At Trial, Zrno testified that his back pain had worsened as a result of his subsequent employment with Wegmans and that his pain had gotten “stronger.” However, claimant admitted that his “treatment” consisted of taking Tylenol “approximately every other week for pain.” The claimant also testified that in terms of injuring himself at his new job “I cannot say I remember one day I injured myself or had something bad happen to me which I would remember . . . I cannot say that because I do not remember that.”

Following this testimony, Zrno presented his paid expert doctors who testifie dthat his condition was “much worse’ than before his job at Wegmans.

The Workers’ Comepnsation Judge awarded this claimant $24,027.00 (approximately 32$ PPt with a credit for the prior award of 27.5% PPT).

The Appellate Division, exercising its limited jurisdiction to redress judicial mistakes where a comp judge rules in a way “manifestly unsupported by or inconsistent with competent relevant and reasonably credible evidence so as to offend the interests of justice.” [quoting the Supreme Court in Rova Farms Resort v. Investors, Ins. Co. of Am., 65 N.J. 474 (1974) – the first time I have seen the App Div quote Rova to establish the standard of review in NJ –gl] overturned the ruling of the Judge of Compensation.

In short, the Appellate Panel relied on the ruling in Peterson v. Hermann Forwarding Co., 267 N.J. Super. 493 (App. Div. 1993) cert den. 135 N.J. 304 (1994). Finding that causation was the issue, the Panel stated: “although the work at Wegman’s may have caused more pain that the claimant would have felt if he just remained sedentary, ‘the subsequent employment was performed without the intervention of additional trauma or physical insult.'” The Panel found insufficient medical evidence of any trauma or physical insult to the claimant’s low back while working for Wegmans,

Allocation among several employers

When an employee is totally disabled as a result of a long string of employments which cumulatively injured him, New Jersey law holds that the employer last on the risk’ pays the full freight for the claimant’s award. This doctrine, known as the ‘Bond Doctrine’ after the Court’s decision establishing it in Bond v. Blue Ribbon Co., is a common sense approach to those cases where all of the employments probably contributed to the overall disability.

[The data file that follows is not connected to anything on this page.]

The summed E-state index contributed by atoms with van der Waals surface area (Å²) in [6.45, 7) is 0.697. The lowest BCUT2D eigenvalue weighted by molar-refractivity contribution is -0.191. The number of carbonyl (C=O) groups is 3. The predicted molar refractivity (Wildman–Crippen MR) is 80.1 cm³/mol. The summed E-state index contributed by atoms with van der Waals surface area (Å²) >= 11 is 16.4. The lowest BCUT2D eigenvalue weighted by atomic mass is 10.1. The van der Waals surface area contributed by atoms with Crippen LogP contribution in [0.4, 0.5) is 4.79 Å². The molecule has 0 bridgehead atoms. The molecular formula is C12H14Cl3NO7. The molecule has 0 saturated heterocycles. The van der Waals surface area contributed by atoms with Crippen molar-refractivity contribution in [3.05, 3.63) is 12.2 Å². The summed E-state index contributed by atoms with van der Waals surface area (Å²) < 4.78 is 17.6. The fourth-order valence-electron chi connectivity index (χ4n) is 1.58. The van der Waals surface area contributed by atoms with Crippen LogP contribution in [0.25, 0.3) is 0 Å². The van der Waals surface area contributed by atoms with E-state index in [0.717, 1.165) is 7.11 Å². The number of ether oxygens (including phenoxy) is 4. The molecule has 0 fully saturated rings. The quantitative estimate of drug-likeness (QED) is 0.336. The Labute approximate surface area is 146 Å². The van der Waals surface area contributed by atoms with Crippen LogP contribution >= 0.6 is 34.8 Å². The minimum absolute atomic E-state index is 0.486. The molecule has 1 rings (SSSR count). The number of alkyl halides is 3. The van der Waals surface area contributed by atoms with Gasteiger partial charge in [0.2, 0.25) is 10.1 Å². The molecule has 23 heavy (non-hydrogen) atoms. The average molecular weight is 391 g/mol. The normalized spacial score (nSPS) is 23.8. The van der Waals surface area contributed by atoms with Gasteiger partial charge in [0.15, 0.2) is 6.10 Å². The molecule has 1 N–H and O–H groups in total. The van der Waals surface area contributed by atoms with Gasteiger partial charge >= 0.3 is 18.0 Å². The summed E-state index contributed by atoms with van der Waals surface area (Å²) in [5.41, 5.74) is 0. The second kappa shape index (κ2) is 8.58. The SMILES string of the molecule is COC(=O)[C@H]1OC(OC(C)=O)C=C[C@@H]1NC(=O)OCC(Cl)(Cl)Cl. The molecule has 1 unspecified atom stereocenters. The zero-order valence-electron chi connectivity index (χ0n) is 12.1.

In Nolan v. Kleinknecht Electric Co., A-5347-03T3, decided April 17, 2009 (not yet published as I blog this) the petitioner was a union electrician who held a long list of employments. (As a brief aside – it always seems that it is union contractors that file these types of claims because they often have dozens of employers over the years, have no personal loyalty/affinity toward any of them, and the union hall keeps a track of the employers which facilitates filing post-retirement occuputional disability claims easy-gl). Following the fashion, and nearing retireent age, Nolan filed a claim against all of his prior employers alleging that his work duties left him no permanently and totally disabled.

Unlike the typical case, Nolan actually experienced and reported an actual specific injury to his left shoulder (in 1998) and filed a claim against AMP Electric in which he recovered about $25,000 (approximately 27.5% PPT).

Nolan went back to work. eventually working for Kleinknecht Electrical in 2000. In 2001, he was told his spine was compromised and required treatment to avoid permanent effects. In September 2001 the claimant began surgical treatment for disc herniations, and never returned to work.

At Trial, the claimant presented Dr. Martin Riss (a general practitioner) who opined that “although the petitioner’s work for Kleinknecht [the “last” employer] did not involve heavy lifting or construction work, it nonetheless contributed substantially to the deterioration of his back and to his ultimate disability.” Dr. Riss described the work as “the straw that broke the camels back.”